We're in Bull Market Despite Jobs Data: Strategist

The outlook for stock markets is "more promising today than it was near the end of last year," and the bull market has a way to go despite the temporary "bump steer" caused by last Friday's disappointing jobs report, a strategist told CNBC.com on Tuesday.


Mike Lenhoff, chief strategist at investment management and financial planning firm Brewin Dolphin wrote in a market note last week before the jobs report was released that the outlook for the U.S recovery was solid and that there were other factors supporting stock markets as well.

"You can't let one month number side-track you," Lenhoff told CNBC.com when asked whether he still believed in the bull market. "When you get a disappointment of that magnitude… it's likely to throw a lot of people off course."

"My own view on this is that that was a bump steer. The ISM survey, both for manufacturing and non-manufacturing gave an indication that the prospects for employment were still strong."

Labor data released on Good Friday, when stock markets were closed, showed that employers added 120,000 jobs in March, the smallest rise since October and much lower than analysts' expectations of 203,000 according to a Reuters poll.

On Monday, U.S. stocks fell with some analysts saying this could be the correction that many had expected after their rapid rise over the past months.

"I think that's what this figure has done, it's a disturbing number so the market's going to say 'right, time for some profit-taking,'" Lenhoff said.

"I do think that we're going to see a decent amount of profit-taking and then the buyers will come in."

Three Factors Support Markets

Stocks fell on Wednesday after minutes from the Federal Reserve meeting from March showed the central bank was not ready for a third round of quantitative easing. However, Lenhoff said that, amid reminders of risks to the outlook, Wall Street has been "defying expectations with a bull market supported by an economy where prospects are looking up."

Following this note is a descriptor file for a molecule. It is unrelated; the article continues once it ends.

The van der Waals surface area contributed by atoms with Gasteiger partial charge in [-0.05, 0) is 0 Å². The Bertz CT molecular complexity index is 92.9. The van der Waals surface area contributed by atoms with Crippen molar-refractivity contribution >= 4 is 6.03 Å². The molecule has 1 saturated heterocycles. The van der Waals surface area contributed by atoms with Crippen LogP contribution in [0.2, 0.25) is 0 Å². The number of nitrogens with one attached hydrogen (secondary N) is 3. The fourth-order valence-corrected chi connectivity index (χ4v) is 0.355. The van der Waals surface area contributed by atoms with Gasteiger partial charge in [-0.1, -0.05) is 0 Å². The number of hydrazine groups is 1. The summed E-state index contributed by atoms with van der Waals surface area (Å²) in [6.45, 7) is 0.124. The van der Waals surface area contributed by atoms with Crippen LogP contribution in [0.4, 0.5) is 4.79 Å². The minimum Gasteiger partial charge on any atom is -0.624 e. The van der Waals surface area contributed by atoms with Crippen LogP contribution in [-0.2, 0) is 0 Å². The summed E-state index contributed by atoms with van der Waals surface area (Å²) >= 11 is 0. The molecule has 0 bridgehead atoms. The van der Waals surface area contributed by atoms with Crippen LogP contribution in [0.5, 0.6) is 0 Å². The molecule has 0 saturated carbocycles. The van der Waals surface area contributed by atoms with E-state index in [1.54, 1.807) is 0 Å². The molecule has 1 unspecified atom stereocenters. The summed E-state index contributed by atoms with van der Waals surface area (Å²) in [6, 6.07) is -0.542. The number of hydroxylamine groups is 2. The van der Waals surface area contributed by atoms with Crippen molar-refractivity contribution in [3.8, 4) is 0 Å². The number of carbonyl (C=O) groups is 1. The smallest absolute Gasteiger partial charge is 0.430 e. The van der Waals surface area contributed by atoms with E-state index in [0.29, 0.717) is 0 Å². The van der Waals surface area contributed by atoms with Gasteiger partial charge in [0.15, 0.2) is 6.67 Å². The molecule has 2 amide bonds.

"In spite of a loss of earnings momentum and poor pre-announcements ahead of the forthcoming corporate results for first quarter 2012, the S&P 500 reached a new-post financial crisis high this week. If that is not positive, what is?" he wrote.

Stock markets are supported by three features, according to Lenhoff.

One of them is the more solid outlook for the recovery in the U.S., with trends for unemployment and bank credit moving in the right direction , another is the "more constructive policy effort" coming from the euro zone and the third is additional stimulus firepower coming from the developing world.

Earlier this week, jitters caused by a poor auction of Spanish bondssparked a selloff in European and U.S. stocks.

"Spain was this week’s reminder of how distant the resolution toward sovereign debt sustainability lies," Lenhoff wrote. "But the message of what needs doing is understood and euro zone leaders are likely to persevere in battling it out against practicalities that require compromise. Just ask [Italian Prime Minister] Mr. Monti, who knows a thing or two about this."

Developing World to the Rescue

Countries in the developing world can do what those in the developed world no longer can because they have exhausted their firepower – namely, lower interest rates, cut taxes and increase government spending, he argued.

"The policy options are wide open and Brazil is a good example of where all three options are being pursued. Interest rates have been cut aggressively and just this week the Finance Minister extended the expansionary fiscal policy announced last year by introducing a stimulus package of tax cuts and government purchases," Lenhoff added.

Stimulus from the developing world added to the efforts by the Fed, the European Central Bank and the Bank of Japan will boost the global economy, he said.

Getting through first quarter earnings results "may not be easy," but earnings momentum "can be expected to pick up later in the day," according to Lenhoff.

"It is then that the transfer of the recovery from the corporate sector to the personal sector by way of more job creation will likely be boosting confidence and spending. All that should come through to more top line growth and for Wall Street that should mean onward and upward for the bull market," he concluded.